The legalization of marijuana has forever changed the legal industry. The majority of Americans are now in favor of its decriminalization, and four states (and Washington D.C., subject to the approval of Congress) now permit recreational use of the drug. In fact, only 22 states prohibit the drug under any circumstances.
Not to mention, billions of dollars are being invested into the marijuana industry, tens of millions of dollars are being raised by states taxing its legal sales, and with all that money comes questions about the best means to protect intellectual property (IP) in marijuana brands and their related products.
Inside Counsel wanted to dig into this developing issue further, so we sat down with Doug Sorocco, director and shareholder of the IP firm Dunlap Codding, to discuss the IP implication of legalizing marijuana.
According to Sorocco, with big change regarding the legalization of marijuana, the impact on the legal world is “unprecedented.”
“We are witnessing the evolution of a surreal legal environment,” he said.
The dichotomy of legalization at the state level and the illegality of marijuana at the federal level have created a circular argument: IP laws and protection are within the domain of federal law; federal law insists that the production, sale, and the use of marijuana are illegal and, therefore, the grant of federal IP protection is limited.
“Our IP laws simply don't work in such situation and it is causes a significant strain on marijuana entrepreneurs and jeopardizing the health and safety of consumers,” he explained.
For example, the purpose of a federal trademark registration is the protection of consumers—a trademark indicates the source or origin of goods or services and allows a consumer to make informed decisions as to the quality, characteristics, and reputation of a product based on the trademark. In order to obtain a trademark registration, however, the owner has to show that the mark has been used in interstate commerce. “In the eyes of the federal government, marijuana cannot be lawfully used in interstate commerce.”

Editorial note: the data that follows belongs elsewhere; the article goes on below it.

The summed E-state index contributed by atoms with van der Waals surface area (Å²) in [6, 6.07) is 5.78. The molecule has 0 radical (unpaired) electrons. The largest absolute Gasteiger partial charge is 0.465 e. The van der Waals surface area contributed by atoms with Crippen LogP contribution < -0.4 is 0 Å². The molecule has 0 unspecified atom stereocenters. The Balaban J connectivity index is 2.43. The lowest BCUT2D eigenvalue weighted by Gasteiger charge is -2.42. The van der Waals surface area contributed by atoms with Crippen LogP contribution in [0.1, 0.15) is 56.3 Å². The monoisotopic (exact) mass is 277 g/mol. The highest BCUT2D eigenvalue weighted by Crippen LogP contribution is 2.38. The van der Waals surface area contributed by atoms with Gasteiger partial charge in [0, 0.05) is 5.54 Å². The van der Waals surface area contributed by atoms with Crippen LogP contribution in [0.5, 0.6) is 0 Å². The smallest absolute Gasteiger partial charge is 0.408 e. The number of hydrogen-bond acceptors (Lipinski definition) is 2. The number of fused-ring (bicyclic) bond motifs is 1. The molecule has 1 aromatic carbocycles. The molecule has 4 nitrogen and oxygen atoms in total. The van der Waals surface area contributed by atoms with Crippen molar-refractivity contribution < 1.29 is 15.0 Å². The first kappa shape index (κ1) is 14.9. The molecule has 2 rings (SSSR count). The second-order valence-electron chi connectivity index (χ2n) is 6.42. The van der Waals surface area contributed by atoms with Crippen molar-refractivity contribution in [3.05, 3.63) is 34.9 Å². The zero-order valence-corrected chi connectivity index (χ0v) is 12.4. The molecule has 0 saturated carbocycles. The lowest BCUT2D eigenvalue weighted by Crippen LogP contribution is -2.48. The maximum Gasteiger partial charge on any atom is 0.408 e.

Sorocco and his company are seeing the Trademark Office denying the registration of trademarks by relying on the Controlled Substance Act's definition of marijuana as a Schedule I drug.
“Consumers cannot rely on a name or mark to indicate that a particular strain of marijuana is what it is claiming to be the Charlotte's Web that was bought on Saturday may be a different strain/type than the Charlotte's Web that was purchased on Wednesday,” said Sorocco. “The growers have no regime for enforcing their rights in these names and stopping the infringement. The grower is harmed by the unfair competition but, more importantly, the consumer cannot know with any level of confidence that the product that they are purchasing is the product that they want.”
Any use of marijuana—not simply a recreational one—is pushing the boundaries of IP laws, according to Sorocco. In an attempt to overcome the federal trademark prohibition, companies are looking to the often maligned state trademark systems. This approach is costly as it requires filings in each and every state in which protection is desired and results in a patchwork of protection differing from state to state.